Economically speaking, Boom and Bust go hand and hand… it’s just the timing of each that may be tough to figure out. The world trucking industry is currently experiencing somewhat of a surprise Bust ,,,but just what does that mean?
Note: The World’s transportation/logistics industry have been abnormally over stimulated for 24 consecutive months – that’s a Boom. Is it finished?
Since 2019 the cost of shipping has increased significantly. However, this past spring container shipping costs fell by about 12%, according to the Drewry World Container Index. Creating a supply shortage. Is this the beginning of a Bust?
The reasons for the spring start of the decline are many. The largest being the spike in COVID cases in China resulting in citywide/countrywide lockdowns. Ports and manufacturing hubs closed with most slowly coming back to life. However, the recent summer spike of COVID ba2 threatens to close the doors once again prolonging the Bust.
Simon Heaney, senior manager of container research at Drewry said there hasn’t been a whole lot to ship out of China recently. Even if consumers are demanding goods: “If you’re not able to move goods, it’s meaningless,” he said. “So the ships will be idle, there’s not enough goods for them to move, and therefore freight rates come down.”
The slowdown in China eased up traffic at some U.S. ports meaning ships at the ports of Los Angeles and Long Beach have had more time to unload, said Lisa Ellram, a professor of supply chain management at Miami University in Ohio. “It’s not just that they’re no longer waiting, and that things are slower, but it’s also that that capacity is actually available now, for sale on the market,” she said.
There is also a counterintuitive reason why shipping costs could be declining. The rising cost of fuel and new trucks. There are only a few breakeven business models to buy time these days. Renew…reuse.
Boom times: The American trucking industry moves a huge part of the nation’s freight each year. Trucks moved over 10 billion tons of freight in 2020 accounting for 72.5% of domestic tonnage that year, according to the American Trucking Associations. Some drivers during the pandemic saw lucrative pay rises from companies trying to combat supply chain difficulties — Walmart in April raised its starting salaries for long-haul drivers to up to $110,000, among the highest rates in the nation.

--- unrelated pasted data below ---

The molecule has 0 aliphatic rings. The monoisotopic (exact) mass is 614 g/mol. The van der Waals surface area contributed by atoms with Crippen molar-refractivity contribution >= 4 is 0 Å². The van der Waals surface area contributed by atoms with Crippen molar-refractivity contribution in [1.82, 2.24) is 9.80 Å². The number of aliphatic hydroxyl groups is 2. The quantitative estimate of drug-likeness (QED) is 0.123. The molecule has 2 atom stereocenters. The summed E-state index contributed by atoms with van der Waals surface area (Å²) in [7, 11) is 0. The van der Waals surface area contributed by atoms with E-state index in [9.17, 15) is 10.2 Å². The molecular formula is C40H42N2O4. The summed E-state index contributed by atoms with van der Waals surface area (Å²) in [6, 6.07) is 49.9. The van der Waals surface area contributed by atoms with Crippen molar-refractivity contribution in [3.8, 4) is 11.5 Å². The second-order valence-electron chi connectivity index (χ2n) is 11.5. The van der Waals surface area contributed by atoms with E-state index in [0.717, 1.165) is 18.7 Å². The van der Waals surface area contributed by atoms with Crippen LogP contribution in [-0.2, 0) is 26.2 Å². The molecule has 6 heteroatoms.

Bust times: Lewie Pugh a former truck driver of over 20 years and executive vice president of the Owner-Operator Independent Driver Association in the USA. said “With inflation starting to rise and the economy slowing some, the worm is turning now with the price of fuel and stuff.” In addition, Pugh says that drivers being paid through the spot market, which uses market prices to determine compensation instead of pre-determined contracts, are seeing lower pay. He added that the declining price of shipping is a sign that — after the surge in demand for consumer goods early in the pandemic — the economy is starting to level out.
Echo times: Scientists warn that because of truck driver cluster conditions, it is possible the virus will create a Covid-19-based truck driver syndemic (disease cluster). Safety concerns in the industry are huge, as companies scramble to create safer and cleaner work environments without sacrificing efficiency and truckers debate vaccinations.
The road ahead: Forbes Magazine is reporting …Freight issues heading into 2022 and the future can be solved with tech solutions. There are a few specific steps that truck companies should take to begin the journey toward implementing emerging freight technology. First, companies might want to consider serious investments in new technologies for their fleets to make them more efficient. Powertrains are an example of freight technology that can reduce fuel consumption. Due to their smaller and lighter engines, powertrains are faster and more efficient than other freight options. Companies must also prioritize driver safety and comfort with these new technologies.
Investors and financial analysts worry what will happen if the trucking slump deepens and spreads. History has shown trucking to be a possible indicator for the future U.S. economy. When people buy less, companies ship less – and business activity slows. Economic recessions followed six of the 12 trucking recessions since 1972, according to an analysis by trucking data company Convoy.
Experts predicted trucking would soften a bit as pandemic-weary consumers shifted some spending from goods to services in response to the United States lifting COVID prevention measures. But they did not foresee Russia’s invasion of Ukraine, which sent fuel prices to record highs, jolted already volatile stock markets, and forced shoppers to hit pause.
Foreseeing, foretelling, predicting are words illustrating possible outcomes, good and bad. Boom and Bust are terms of change usually following each other. With that in mind we look forward to another Boom.